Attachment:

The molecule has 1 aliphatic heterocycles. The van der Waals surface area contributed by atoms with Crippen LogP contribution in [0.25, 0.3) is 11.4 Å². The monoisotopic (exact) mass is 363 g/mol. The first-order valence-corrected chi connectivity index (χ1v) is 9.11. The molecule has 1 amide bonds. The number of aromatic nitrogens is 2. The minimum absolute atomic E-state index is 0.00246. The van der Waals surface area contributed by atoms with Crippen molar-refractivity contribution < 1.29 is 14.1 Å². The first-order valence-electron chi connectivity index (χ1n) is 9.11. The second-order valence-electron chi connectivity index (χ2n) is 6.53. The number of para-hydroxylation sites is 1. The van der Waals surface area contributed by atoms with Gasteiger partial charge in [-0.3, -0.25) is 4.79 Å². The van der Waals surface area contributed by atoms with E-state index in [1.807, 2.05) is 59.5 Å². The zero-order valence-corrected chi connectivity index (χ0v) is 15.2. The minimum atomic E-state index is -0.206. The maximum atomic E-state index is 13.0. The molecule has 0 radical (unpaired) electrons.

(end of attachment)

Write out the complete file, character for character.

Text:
The molecule has 1 aliphatic heterocycles. The van der Waals surface area contributed by atoms with Crippen LogP contribution in [0.25, 0.3) is 11.4 Å². The monoisotopic (exact) mass is 363 g/mol. The first-order valence-corrected chi connectivity index (χ1v) is 9.11. The molecule has 1 amide bonds. The number of aromatic nitrogens is 2. The minimum absolute atomic E-state index is 0.00246. The van der Waals surface area contributed by atoms with Crippen molar-refractivity contribution < 1.29 is 14.1 Å². The first-order valence-electron chi connectivity index (χ1n) is 9.11. The second-order valence-electron chi connectivity index (χ2n) is 6.53. The number of para-hydroxylation sites is 1. The van der Waals surface area contributed by atoms with Gasteiger partial charge in [-0.3, -0.25) is 4.79 Å². The van der Waals surface area contributed by atoms with E-state index in [1.807, 2.05) is 59.5 Å². The zero-order valence-corrected chi connectivity index (χ0v) is 15.2. The minimum atomic E-state index is -0.206. The maximum atomic E-state index is 13.0. The molecule has 0 radical (unpaired) electrons.